The China Syndrome

U.S. companies are beginning to outsource technology research and development to India and China. Will a meltdown in tech jobs follow?
Abe De RamosOctober 1, 2003

Mike Sophie has good reason to smile these days. In a year that’s been rough for almost every business sector, the CFO and vice president of finance at Alameda, California-based UTStarcom is expecting an 86 percent jump in revenue, from $982 million in 2002 to a record $1.8 billion. And he hopes that’s just the beginning. The company, which provides mobile telephony suited to emerging markets, is soon to deploy the technology in South Asia, Africa, and Latin America. To that end, UTStarcom earmarked $25 million in July to expand its research-and-development center and hire about 100 engineers. If that sounds like a lot of bang for the buck, it is—because the R&D center is based in India.

CFOs still wondering whether or not to send back-office functions offshore are far behind the outsourcing vanguard. Increasingly, technology R&D is migrating overseas. Intel, for example, is developing Banias, its next-generation mobile processor, in Israel; Nortel Networks is developing its wireless Internet infrastructure in India.

Cost advantage and a vast talent pool are driving the trend. India is the overall outsourcing leader, followed by Ireland and the Philippines. But China is rapidly gaining ground (see “China Wants Our IT Jobs, Too,” at the end of this article). In general, the movement of high-end jobs offshore can only accelerate, says Partha Iyengar, a research vice president at Stamford, Connecticut-based consulting firm Gartner.

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To be sure, there is also a strategic reason why UTStarcom is locating R&D activity outside the United States: it sells almost all of its products and services overseas. Currently the company has more than 1,400 engineers in China, which accounted for 80 percent of 2002 revenues. It also has 150 engineers in India, which should overtake Japan as its second-largest market next year.

Meanwhile, foreign companies are getting in on the outsourcing act. In August, French telecom giant Alcatel raised its R&D investment in China to $100 million. “Our goal is to develop China as an R&D center not just for China, but for the rest of our global business,” says Christian Gregoire, chief technology officer of Alcatel Asia Pacific. The $18.5 billion-a-year firm is betting big on third-generation mobile infrastructure and applications, and chose Shanghai as the first site outside Europe for this development task.

The Shanghai facility has access to Alcatel’s global technology pool, and all projects in China are planned and performed under the same system, and with the same objectives, as other R&D centers worldwide, says Gregoire. “China offers a very cost-competitive talent pool of R&D engineers, so there is ready availability,” he adds.

The trend is not restricted to large companies. San Mateo, California-based E.piphany, an $84 million-a-year provider of customer relationship management software, outsources 15 percent of its R&D workforce to Innova, based in Bangalore, India. It expects to increase this to 30 to 40 percent by the end of 2004, although it may switch the outsourcing to China. “What led us there initially was our desire to have the most cost-efficient, quality R&D organization we can have,” says CFO Kevin Yeaman.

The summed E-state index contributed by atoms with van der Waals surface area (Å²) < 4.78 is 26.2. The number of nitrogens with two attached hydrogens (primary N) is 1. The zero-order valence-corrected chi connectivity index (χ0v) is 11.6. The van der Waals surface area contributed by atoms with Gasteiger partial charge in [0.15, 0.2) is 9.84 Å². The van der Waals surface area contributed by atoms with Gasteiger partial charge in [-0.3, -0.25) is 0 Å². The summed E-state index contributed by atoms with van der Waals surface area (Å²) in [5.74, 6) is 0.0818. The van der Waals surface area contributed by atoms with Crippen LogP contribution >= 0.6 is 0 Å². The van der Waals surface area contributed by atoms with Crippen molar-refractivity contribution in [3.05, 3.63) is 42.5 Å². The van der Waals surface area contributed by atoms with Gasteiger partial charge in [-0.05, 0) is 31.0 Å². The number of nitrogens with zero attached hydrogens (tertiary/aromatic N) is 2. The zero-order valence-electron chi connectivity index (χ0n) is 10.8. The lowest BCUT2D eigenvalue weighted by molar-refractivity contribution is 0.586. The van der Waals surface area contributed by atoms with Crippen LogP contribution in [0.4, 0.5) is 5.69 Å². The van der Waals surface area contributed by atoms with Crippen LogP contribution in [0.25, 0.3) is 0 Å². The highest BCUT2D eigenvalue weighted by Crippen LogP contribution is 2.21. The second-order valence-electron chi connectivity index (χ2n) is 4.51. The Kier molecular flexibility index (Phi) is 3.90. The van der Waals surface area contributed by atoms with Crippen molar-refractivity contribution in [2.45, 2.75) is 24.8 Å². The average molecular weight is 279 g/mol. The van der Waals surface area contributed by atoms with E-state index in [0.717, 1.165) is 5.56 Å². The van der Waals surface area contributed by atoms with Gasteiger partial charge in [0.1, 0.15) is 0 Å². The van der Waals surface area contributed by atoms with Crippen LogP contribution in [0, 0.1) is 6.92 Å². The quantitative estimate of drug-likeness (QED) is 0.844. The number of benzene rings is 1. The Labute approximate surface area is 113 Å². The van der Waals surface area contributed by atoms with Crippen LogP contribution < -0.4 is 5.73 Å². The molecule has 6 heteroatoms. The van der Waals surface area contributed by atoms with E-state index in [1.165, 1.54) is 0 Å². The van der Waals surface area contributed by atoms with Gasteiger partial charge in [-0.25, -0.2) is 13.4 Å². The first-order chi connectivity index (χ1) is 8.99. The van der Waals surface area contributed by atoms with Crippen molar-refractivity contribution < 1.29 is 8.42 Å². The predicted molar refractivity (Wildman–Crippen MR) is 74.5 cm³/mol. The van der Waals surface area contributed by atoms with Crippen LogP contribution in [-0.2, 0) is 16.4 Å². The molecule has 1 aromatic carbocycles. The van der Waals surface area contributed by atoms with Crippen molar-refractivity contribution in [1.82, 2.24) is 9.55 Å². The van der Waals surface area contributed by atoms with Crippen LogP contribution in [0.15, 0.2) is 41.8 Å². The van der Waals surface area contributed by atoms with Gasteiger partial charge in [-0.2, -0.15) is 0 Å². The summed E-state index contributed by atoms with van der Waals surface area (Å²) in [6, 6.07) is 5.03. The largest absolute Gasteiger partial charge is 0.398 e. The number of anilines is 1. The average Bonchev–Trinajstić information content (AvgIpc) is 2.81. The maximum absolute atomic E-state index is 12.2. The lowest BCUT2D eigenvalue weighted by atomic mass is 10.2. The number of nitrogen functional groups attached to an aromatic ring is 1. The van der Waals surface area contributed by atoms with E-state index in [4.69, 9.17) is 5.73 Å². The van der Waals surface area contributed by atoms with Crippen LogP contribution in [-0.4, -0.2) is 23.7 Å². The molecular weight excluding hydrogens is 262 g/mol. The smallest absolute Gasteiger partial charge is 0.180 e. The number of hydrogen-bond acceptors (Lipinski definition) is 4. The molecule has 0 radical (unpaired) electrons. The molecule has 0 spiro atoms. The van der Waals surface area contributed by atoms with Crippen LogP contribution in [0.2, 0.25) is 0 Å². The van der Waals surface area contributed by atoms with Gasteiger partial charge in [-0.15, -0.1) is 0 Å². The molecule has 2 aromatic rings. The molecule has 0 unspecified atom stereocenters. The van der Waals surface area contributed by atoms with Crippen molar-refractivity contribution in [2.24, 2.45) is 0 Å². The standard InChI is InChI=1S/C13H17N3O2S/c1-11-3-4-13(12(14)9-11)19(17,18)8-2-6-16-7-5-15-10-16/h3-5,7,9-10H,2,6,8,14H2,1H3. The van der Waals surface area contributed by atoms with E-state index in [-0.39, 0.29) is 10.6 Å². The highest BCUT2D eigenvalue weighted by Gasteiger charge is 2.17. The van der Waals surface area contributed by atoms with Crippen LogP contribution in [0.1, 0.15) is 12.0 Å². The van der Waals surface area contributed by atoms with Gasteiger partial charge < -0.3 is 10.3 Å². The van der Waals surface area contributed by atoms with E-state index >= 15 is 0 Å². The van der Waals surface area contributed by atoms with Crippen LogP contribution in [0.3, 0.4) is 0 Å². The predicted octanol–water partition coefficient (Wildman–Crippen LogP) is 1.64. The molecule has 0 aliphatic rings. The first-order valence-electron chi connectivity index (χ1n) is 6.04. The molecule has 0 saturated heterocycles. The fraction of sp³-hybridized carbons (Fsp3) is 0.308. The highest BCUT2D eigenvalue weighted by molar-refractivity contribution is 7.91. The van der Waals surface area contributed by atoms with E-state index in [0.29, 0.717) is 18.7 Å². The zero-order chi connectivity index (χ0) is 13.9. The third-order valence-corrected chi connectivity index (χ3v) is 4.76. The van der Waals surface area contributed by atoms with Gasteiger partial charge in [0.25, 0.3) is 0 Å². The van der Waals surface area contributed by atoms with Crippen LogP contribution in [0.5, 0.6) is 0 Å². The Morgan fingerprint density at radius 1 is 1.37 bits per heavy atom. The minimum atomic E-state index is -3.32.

Replacing or Supplementing?

That’s not music to the ears of Ron Hira, chair of the R&D policy committee at the Institute of Electrical and Electronics Engineers USA, a professional society. Hira, who testified before a House of Representatives inquiry in June on the economic impact of outsourcing, blames the global “decentralization” of R&D for the rise of the unemployment rate in the profession to unprecedented levels (7 percent in first-quarter 2003). That rate eased in the second quarter, “but the raw unemployment numbers mask the shift that people are out of work for many more weeks, months, even years before they can get jobs,” says Hira.

No one has yet established that the R&D jobs being created abroad result in a one-for-one loss of the same positions domestically. Kathleen Walsh, senior associate at the Henry L. Stimson Center, a Washington, D.C., think tank, argues that the offshore centers are currently supplemental. Companies send R&D activities offshore and “hope they do good work,” says Walsh, author of a July report, “Foreign High-Tech R&D in China.” “The moves are experimental in many cases, so the jobs are supplemental. It’s not like we’re going to pick it up and move it all over there. It may come to that, but I don’t gather that that’s going on.”

“The employee could be wrong, but if they have a reasonable belief there’s been a violation and the company retaliates against them in any way, it triggers the whistle-blower protection in Section 806 and leaves the company wide open,” says Neil Aronson, a partner with Mintz Levin Cohn Ferris Glovsky and Popeo in Boston.

The case of UTStarcom seems to support that argument. “It’s not really a question of migrating jobs from the U.S. to China,” says Sophie. The company has 400 engineers in the United States, who divide development work with their Chinese and Indian counterparts. Sophie says there are no plans to reduce UTStarcom’s head count in the States, but there are no plans to increase it, either. “We want to drive the growth of our engineering in China and India,” he says, adding that plans are already afoot to further increase investments there.

It’s these offshore gains that come at the expense of U.S. engineers, Hira points out. “To say that Intel or somebody else moving R&D offshore is not going to have some kind of adverse impact in the U.S. is wishful thinking,” he says. “If they’re going to spend $100 million over there, they’re not going to spend $100 million over here.”

That may be. But as far as CFOs are concerned, it’s all for the good of their P&Ls. Sophie says UTStarcom’s engineering costs offshore are about 25 percent of what the company would have spent in the States. This brings his R&D costs down to just 10 percent of sales. “If we were to assume that all those engineers were domiciled in the U.S., our R&D would be well over 15 percent of revenues,” he says.